If Delta decided to get rid of Comair and ASA for someone cheaper, it would be even worse for Delta pilots. My reaction would be, "see, you should have helped us, and yourselves, when you had the chance." Thanks for bringing this up.
 

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FLY.80 said:
Just a question.....

How would all of you RJDC supporters like if if Delta came to you and said that they had found another airline with RJ's and pilots willing to fly for less money.

They would be replacing you with these new pilots and you would be out of a job. Would it still be OK? This is exactly what is happening to the Delta pilots. They are being replaced with cheaper labor.

Remember, It's just simple economics folks!!!!
That is a pretty astutue question for a C172 jockey. Maybe there is hope for the future of this profession.

ALPA has a policy to deal with alter ego airlines used by management to destroy a union's collective bargaining efforts. ALPA's policy is the "Merger and Fragmentation Policy" which stipulates that airlines in your scenario are to be merged into one integrated airline.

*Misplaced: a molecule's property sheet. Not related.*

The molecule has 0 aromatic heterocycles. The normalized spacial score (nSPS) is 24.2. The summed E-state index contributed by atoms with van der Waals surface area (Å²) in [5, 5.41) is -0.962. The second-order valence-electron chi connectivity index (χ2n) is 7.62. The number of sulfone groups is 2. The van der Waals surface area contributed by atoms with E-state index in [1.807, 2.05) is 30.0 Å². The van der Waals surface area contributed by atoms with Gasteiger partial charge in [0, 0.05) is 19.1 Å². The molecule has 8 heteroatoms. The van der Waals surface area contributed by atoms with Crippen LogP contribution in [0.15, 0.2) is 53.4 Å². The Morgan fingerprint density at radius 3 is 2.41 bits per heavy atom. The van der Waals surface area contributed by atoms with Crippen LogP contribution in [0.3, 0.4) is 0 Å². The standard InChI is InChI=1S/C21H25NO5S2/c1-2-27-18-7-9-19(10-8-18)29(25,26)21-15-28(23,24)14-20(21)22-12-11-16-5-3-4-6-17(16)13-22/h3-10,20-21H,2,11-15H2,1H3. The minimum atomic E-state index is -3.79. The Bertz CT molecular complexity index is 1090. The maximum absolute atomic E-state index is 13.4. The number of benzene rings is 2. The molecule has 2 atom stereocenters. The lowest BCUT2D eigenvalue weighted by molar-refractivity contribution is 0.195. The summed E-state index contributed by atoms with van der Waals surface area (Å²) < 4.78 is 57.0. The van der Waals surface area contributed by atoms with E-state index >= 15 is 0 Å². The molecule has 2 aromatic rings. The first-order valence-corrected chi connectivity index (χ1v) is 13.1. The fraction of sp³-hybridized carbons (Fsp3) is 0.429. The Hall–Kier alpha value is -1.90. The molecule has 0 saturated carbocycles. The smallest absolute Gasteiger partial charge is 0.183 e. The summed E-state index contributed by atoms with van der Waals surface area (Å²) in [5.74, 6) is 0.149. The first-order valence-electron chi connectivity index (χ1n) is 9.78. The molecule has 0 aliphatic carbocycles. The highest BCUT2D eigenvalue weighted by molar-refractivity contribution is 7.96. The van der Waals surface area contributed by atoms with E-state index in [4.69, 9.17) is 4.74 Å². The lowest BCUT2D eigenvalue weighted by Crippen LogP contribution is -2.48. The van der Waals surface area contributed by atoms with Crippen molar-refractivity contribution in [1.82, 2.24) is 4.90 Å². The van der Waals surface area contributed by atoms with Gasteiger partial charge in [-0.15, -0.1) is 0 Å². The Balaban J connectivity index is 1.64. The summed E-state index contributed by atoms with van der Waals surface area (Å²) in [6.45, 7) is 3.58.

Mergers create more internal strife within ALPA than any other issue. However, without mergers all pilots face the risk of being undermined by your example.

Based on some recent numbers I have read, the Delta pilots will end up demanding integration before all of this is over with. Integration will be the only way they can re-acquire control of the alter - ego threat.
 

publisher

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Thought of

The fact of the matter is that none of the parties ever thought of the situation where the mainline carriers would be in a position where they merely wanted the regionals to defend a market.

It was always a situation of market development and or feed on weak routes or marginal frequencies.

The problem discussing this is that you want to make this a labor issue and ignore any of the other factors involved.

One list is not a reality or even a discussionable point in the big scheme of things. If anything, the mainlines are going to distance themselves from the regionals not come closer to a merger.